Is memorizing a form of art

Is memorizing a form of art />

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…”Stephen Wiltshire, ma main man!”

Do the innate absolute criteria of fine art judge Stephen Wiltshire’s art, or is it only the jealousy of one private subjective ego?
Stephen Wiltshire became famous after appearing in some TV show where he presented his remarkable photographic memory abilities. First, I would like to honestly state, that I am truly empathic and happy for his success and have nothing in person against him. He really seems like a cute guy. What I am more concerned about is the definition of art in regards to Stepen Wiltshire’s abilities. I’ll break this down to art’s three basic components, as I perceive them.

The three aspects of fine art


Stephen Wiltshire’s art scales from basic sketching lessons to advanced architectural drawings at the most. Some of his works are no more than elementary car design sketches or urban views. No innovation of technique and no originality in the perception of reality and it’s translation to art. Just plain sketching you might see scattered abundantly around the internet.
Have you ever seen an architect or a car designer selling their sketches as works of art for prices ranging up to 13,000 pounds? I suppose not.


Plain urban views or different motive transportation. No depths of issues, no message, no meaning, no purpose; just some “pretty things” to gaze at.

The art of introspection begets a Self Portrait of Spiritual Awareness


Having evaluated the first two ingredients of fine art and concluded that they sum up to nothing in Stephen Wiltshire’s case, we are left with the most important one of all.
How does an artist approach a work of art? Well, I assume that there are numerous subtle nuances which define each and every artist of the past, present or future, but the basic grid is the same: you approach art with deep awareness.

What is the motive, the purpose, the essence, the meaning? What is it that which you want to say and what atmosphere will help you convey that message? How will you create that atmosphere and how will the compositional architecture, color scheme, shape formations, light, textures and perspectives influence the atmosphere you are trying to create?
The deeper the awareness the deeper the message will be and the more profound the essence is. So also, the more subtle the philosophy and the more complex the theoretical aspects behind the art work, that much more spiritual awareness and conscious self-awareness must be respectively present in order to realize that work of art.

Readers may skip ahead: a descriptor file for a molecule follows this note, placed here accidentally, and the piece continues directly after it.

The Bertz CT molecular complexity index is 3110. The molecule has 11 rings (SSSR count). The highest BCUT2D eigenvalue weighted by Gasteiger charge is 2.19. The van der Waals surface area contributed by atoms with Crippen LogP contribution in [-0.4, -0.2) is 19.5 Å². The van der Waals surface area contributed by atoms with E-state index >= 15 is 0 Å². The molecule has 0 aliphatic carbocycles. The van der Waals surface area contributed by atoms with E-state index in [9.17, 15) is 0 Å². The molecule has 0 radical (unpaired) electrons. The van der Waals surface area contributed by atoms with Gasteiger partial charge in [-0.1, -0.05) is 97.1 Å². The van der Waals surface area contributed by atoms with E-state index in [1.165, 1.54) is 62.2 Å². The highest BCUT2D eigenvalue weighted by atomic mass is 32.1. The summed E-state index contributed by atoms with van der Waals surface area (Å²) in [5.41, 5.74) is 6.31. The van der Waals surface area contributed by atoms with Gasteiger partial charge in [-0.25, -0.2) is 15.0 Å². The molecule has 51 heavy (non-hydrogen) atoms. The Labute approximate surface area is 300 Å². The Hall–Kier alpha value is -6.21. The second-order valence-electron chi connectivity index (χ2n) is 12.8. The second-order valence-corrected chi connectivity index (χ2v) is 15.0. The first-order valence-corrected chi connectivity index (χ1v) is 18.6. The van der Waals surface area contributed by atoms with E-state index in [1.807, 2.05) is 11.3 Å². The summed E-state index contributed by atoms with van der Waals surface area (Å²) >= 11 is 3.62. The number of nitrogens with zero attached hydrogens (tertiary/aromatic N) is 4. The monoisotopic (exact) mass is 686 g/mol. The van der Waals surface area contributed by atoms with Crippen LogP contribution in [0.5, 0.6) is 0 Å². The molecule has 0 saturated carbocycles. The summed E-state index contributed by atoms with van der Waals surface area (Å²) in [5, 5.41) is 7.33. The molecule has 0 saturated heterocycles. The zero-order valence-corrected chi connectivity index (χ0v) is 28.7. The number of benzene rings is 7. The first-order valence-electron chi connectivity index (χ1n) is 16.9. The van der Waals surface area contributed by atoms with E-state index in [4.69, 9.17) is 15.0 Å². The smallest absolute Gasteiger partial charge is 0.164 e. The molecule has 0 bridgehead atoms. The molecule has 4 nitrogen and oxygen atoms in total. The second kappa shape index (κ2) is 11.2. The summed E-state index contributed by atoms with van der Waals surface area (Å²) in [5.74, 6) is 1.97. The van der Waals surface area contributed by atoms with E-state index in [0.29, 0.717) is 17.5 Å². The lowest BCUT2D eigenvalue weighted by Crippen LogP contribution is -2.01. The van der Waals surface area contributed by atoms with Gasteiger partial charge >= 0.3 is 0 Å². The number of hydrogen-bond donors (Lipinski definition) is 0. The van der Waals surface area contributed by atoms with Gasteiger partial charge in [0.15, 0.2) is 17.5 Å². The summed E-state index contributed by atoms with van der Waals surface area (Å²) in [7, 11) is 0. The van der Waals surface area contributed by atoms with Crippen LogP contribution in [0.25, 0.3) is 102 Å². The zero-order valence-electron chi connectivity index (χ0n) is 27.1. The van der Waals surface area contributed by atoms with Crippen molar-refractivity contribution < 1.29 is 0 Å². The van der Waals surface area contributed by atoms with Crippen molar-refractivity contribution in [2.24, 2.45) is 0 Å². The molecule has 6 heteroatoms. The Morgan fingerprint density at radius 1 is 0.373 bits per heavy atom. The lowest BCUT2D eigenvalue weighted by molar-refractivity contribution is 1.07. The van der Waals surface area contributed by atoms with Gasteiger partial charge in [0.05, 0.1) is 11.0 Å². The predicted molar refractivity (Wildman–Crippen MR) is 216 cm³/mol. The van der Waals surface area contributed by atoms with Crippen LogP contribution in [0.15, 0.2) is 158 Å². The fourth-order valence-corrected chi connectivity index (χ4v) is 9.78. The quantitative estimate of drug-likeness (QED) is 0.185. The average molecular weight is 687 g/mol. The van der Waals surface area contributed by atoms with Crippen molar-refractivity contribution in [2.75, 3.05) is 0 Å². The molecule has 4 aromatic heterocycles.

What defines the essence of art? What is The Artistry of Art?

Basic artistry, lack of Art

On the other hand, when all you want is to copy something from one place to another – with no emphasis on the technique and style, with no intent of purposeful content, with no awareness to the derivative criteria of creation – all you need is the hand-eye coordination awareness, hence the basic instinctual human consciousness.

So far as the context of art is concerned, there should be absolutely no meaning to whether the copying is from another picture using a translucent paper or directly from nature, or as in Stephen Wiltshire’s case using the memory as the copying source. I mean, does writing the theory of relativity from memory make you a math genius?

This is all assuming that he really does have a photographic memory, and that this whole thing is not some get-rich-quick plot by crude PR snakes and art-scam agents – “Let’s grease the world with that black autistic boy, Stephen Wiltshire…3 birds in one shot – he also knows how to draw, so even 4 birds – Great opportunity! Where is that shotgun?…” These things happened before in the art world. But, I’ll give him that at least – For argument’s sake, Stephen Wiltshire has a photographic memory.

…”So, you…you’re the Rain Man?”

Being Stephen Wiltshire an autistic-savant, automatically boosted the value of his art, simply because there has never been in the recorded history of art another one like him. People might have said to themselves: “Well, there is nothing unique about his art, in neither venue, but hey, he’s autistic and he remembers stuff… Oh hey, and it’s just like that guy in that movie… I mean, wow!”

In the name of all which is me, There is art in my Ego

The acquired talent of Stephen Wiltshire

Well-greased marketing also helped to obscure from the art establishment and the general public the fact that actually, so far as art and artistic standards are concerned, there is nothing here to make so much fuss about. Had any other non-autistic artist presented such art to any respected gallery or museum in the world, I think that he would have gotten the cold shoulder.

Plainly saying, in this day and age art is mostly a gimmick, which without the appropriate marketing will not see the light of day, not to mention fortune and fame.

At times compassion might take on a harsh form in order to educate.